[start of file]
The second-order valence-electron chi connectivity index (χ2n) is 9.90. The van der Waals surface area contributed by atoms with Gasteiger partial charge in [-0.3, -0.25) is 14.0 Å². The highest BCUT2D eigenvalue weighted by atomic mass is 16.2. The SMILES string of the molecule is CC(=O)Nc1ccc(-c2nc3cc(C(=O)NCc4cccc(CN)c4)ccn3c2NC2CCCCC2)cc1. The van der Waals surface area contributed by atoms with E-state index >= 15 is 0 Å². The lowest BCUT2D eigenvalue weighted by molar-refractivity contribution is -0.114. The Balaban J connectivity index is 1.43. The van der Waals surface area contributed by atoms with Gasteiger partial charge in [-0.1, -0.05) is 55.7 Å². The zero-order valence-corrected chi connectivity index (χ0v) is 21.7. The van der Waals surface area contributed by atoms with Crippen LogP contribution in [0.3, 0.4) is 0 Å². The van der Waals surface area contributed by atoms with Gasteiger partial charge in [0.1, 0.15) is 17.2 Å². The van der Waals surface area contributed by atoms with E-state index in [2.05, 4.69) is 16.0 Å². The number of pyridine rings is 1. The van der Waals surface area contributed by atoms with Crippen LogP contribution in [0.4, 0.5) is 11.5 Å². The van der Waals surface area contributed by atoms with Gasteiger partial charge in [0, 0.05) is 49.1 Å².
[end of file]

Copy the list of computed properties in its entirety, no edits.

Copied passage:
The second-order valence-electron chi connectivity index (χ2n) is 9.90. The van der Waals surface area contributed by atoms with Gasteiger partial charge in [-0.3, -0.25) is 14.0 Å². The highest BCUT2D eigenvalue weighted by atomic mass is 16.2. The SMILES string of the molecule is CC(=O)Nc1ccc(-c2nc3cc(C(=O)NCc4cccc(CN)c4)ccn3c2NC2CCCCC2)cc1. The van der Waals surface area contributed by atoms with E-state index >= 15 is 0 Å². The lowest BCUT2D eigenvalue weighted by molar-refractivity contribution is -0.114. The Balaban J connectivity index is 1.43. The van der Waals surface area contributed by atoms with Gasteiger partial charge in [-0.1, -0.05) is 55.7 Å². The zero-order valence-corrected chi connectivity index (χ0v) is 21.7. The van der Waals surface area contributed by atoms with Crippen LogP contribution in [0.3, 0.4) is 0 Å². The van der Waals surface area contributed by atoms with Gasteiger partial charge in [0.1, 0.15) is 17.2 Å². The van der Waals surface area contributed by atoms with E-state index in [2.05, 4.69) is 16.0 Å². The number of pyridine rings is 1. The van der Waals surface area contributed by atoms with Crippen LogP contribution in [0.4, 0.5) is 11.5 Å². The van der Waals surface area contributed by atoms with Gasteiger partial charge in [0, 0.05) is 49.1 Å².